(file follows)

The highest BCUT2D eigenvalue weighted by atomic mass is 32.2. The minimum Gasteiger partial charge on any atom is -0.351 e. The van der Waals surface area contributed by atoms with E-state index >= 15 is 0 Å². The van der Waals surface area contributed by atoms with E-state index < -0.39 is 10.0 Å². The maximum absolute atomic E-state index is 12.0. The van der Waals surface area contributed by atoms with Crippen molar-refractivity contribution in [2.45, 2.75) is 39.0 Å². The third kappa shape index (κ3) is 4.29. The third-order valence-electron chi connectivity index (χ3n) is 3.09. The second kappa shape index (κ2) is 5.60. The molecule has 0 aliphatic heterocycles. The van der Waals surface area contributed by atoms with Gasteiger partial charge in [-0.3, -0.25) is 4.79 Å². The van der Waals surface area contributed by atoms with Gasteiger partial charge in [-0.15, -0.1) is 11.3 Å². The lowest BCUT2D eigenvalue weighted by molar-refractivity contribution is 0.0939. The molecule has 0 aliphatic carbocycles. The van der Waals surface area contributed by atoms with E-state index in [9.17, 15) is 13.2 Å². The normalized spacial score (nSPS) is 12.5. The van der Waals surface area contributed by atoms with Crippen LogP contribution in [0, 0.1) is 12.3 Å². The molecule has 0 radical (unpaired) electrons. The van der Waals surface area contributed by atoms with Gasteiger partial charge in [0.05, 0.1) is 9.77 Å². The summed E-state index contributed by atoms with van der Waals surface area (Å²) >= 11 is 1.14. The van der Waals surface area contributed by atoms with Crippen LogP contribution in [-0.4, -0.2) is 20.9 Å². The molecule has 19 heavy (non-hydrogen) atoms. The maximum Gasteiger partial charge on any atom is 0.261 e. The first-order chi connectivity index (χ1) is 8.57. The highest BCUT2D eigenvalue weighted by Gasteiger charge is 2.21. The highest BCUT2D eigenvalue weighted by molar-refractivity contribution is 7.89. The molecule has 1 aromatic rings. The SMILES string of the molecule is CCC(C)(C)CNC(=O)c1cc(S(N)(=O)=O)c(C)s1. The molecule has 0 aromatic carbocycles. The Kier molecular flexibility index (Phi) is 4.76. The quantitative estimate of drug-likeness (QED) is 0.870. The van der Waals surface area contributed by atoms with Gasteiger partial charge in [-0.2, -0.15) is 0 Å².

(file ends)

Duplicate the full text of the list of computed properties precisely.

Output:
The highest BCUT2D eigenvalue weighted by atomic mass is 32.2. The minimum Gasteiger partial charge on any atom is -0.351 e. The van der Waals surface area contributed by atoms with E-state index >= 15 is 0 Å². The van der Waals surface area contributed by atoms with E-state index < -0.39 is 10.0 Å². The maximum absolute atomic E-state index is 12.0. The van der Waals surface area contributed by atoms with Crippen molar-refractivity contribution in [2.45, 2.75) is 39.0 Å². The third kappa shape index (κ3) is 4.29. The third-order valence-electron chi connectivity index (χ3n) is 3.09. The second kappa shape index (κ2) is 5.60. The molecule has 0 aliphatic heterocycles. The van der Waals surface area contributed by atoms with Gasteiger partial charge in [-0.3, -0.25) is 4.79 Å². The van der Waals surface area contributed by atoms with Gasteiger partial charge in [-0.15, -0.1) is 11.3 Å². The lowest BCUT2D eigenvalue weighted by molar-refractivity contribution is 0.0939. The molecule has 0 aliphatic carbocycles. The van der Waals surface area contributed by atoms with E-state index in [9.17, 15) is 13.2 Å². The normalized spacial score (nSPS) is 12.5. The van der Waals surface area contributed by atoms with Crippen LogP contribution in [0, 0.1) is 12.3 Å². The molecule has 0 radical (unpaired) electrons. The van der Waals surface area contributed by atoms with Gasteiger partial charge in [0.05, 0.1) is 9.77 Å². The summed E-state index contributed by atoms with van der Waals surface area (Å²) >= 11 is 1.14. The van der Waals surface area contributed by atoms with Crippen LogP contribution in [-0.4, -0.2) is 20.9 Å². The molecule has 19 heavy (non-hydrogen) atoms. The maximum Gasteiger partial charge on any atom is 0.261 e. The first-order chi connectivity index (χ1) is 8.57. The highest BCUT2D eigenvalue weighted by Gasteiger charge is 2.21. The highest BCUT2D eigenvalue weighted by molar-refractivity contribution is 7.89. The molecule has 1 aromatic rings. The SMILES string of the molecule is CCC(C)(C)CNC(=O)c1cc(S(N)(=O)=O)c(C)s1. The molecule has 0 aromatic carbocycles. The Kier molecular flexibility index (Phi) is 4.76. The quantitative estimate of drug-likeness (QED) is 0.870. The van der Waals surface area contributed by atoms with Gasteiger partial charge in [-0.2, -0.15) is 0 Å².